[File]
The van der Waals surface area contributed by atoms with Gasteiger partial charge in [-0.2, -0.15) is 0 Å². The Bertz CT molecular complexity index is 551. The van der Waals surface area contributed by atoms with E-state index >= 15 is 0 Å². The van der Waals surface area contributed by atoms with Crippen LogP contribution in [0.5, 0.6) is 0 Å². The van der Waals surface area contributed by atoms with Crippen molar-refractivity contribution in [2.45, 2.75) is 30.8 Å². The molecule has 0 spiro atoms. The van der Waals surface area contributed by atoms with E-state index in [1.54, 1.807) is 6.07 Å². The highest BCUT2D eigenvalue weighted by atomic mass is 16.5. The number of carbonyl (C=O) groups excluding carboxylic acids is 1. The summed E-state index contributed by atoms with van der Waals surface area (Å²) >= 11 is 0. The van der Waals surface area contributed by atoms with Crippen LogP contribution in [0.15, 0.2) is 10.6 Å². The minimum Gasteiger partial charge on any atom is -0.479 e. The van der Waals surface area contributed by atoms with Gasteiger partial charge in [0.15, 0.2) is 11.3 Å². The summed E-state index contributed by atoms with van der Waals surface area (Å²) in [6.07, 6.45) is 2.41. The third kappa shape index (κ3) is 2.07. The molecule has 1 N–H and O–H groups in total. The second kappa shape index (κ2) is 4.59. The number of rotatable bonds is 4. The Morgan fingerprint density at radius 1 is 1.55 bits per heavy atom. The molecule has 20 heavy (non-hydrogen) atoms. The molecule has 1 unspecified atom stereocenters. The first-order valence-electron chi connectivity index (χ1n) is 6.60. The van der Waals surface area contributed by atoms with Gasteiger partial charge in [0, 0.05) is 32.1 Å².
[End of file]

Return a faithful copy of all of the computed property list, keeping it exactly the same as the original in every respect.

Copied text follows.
The van der Waals surface area contributed by atoms with Gasteiger partial charge in [-0.2, -0.15) is 0 Å². The Bertz CT molecular complexity index is 551. The van der Waals surface area contributed by atoms with E-state index >= 15 is 0 Å². The van der Waals surface area contributed by atoms with Crippen LogP contribution in [0.5, 0.6) is 0 Å². The van der Waals surface area contributed by atoms with Crippen molar-refractivity contribution in [2.45, 2.75) is 30.8 Å². The molecule has 0 spiro atoms. The van der Waals surface area contributed by atoms with E-state index in [1.54, 1.807) is 6.07 Å². The highest BCUT2D eigenvalue weighted by atomic mass is 16.5. The number of carbonyl (C=O) groups excluding carboxylic acids is 1. The summed E-state index contributed by atoms with van der Waals surface area (Å²) >= 11 is 0. The van der Waals surface area contributed by atoms with Crippen LogP contribution in [0.15, 0.2) is 10.6 Å². The minimum Gasteiger partial charge on any atom is -0.479 e. The van der Waals surface area contributed by atoms with Gasteiger partial charge in [0.15, 0.2) is 11.3 Å². The summed E-state index contributed by atoms with van der Waals surface area (Å²) in [6.07, 6.45) is 2.41. The third kappa shape index (κ3) is 2.07. The molecule has 1 N–H and O–H groups in total. The second kappa shape index (κ2) is 4.59. The number of rotatable bonds is 4. The Morgan fingerprint density at radius 1 is 1.55 bits per heavy atom. The molecule has 20 heavy (non-hydrogen) atoms. The molecule has 1 unspecified atom stereocenters. The first-order valence-electron chi connectivity index (χ1n) is 6.60. The van der Waals surface area contributed by atoms with Gasteiger partial charge in [0, 0.05) is 32.1 Å².